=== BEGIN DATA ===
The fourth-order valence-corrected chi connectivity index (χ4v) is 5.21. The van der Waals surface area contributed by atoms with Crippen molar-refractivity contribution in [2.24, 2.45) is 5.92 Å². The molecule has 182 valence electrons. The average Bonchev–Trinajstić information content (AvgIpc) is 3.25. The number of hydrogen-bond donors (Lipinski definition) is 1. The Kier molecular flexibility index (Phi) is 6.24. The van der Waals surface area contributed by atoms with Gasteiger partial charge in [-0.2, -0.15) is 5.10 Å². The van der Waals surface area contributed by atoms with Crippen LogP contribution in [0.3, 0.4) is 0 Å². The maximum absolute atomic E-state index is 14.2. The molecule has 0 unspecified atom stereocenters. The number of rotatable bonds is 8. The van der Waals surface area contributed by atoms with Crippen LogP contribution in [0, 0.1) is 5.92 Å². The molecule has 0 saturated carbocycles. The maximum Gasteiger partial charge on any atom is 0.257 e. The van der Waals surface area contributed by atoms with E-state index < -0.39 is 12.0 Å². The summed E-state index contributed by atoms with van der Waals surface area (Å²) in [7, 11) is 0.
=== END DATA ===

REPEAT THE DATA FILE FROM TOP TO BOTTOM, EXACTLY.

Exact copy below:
The fourth-order valence-corrected chi connectivity index (χ4v) is 5.21. The van der Waals surface area contributed by atoms with Crippen molar-refractivity contribution in [2.24, 2.45) is 5.92 Å². The molecule has 182 valence electrons. The average Bonchev–Trinajstić information content (AvgIpc) is 3.25. The number of hydrogen-bond donors (Lipinski definition) is 1. The Kier molecular flexibility index (Phi) is 6.24. The van der Waals surface area contributed by atoms with Gasteiger partial charge in [-0.2, -0.15) is 5.10 Å². The van der Waals surface area contributed by atoms with Crippen LogP contribution in [0.3, 0.4) is 0 Å². The maximum absolute atomic E-state index is 14.2. The molecule has 0 unspecified atom stereocenters. The number of rotatable bonds is 8. The van der Waals surface area contributed by atoms with Crippen LogP contribution in [0, 0.1) is 5.92 Å². The molecule has 0 saturated carbocycles. The maximum Gasteiger partial charge on any atom is 0.257 e. The van der Waals surface area contributed by atoms with E-state index < -0.39 is 12.0 Å². The summed E-state index contributed by atoms with van der Waals surface area (Å²) in [7, 11) is 0.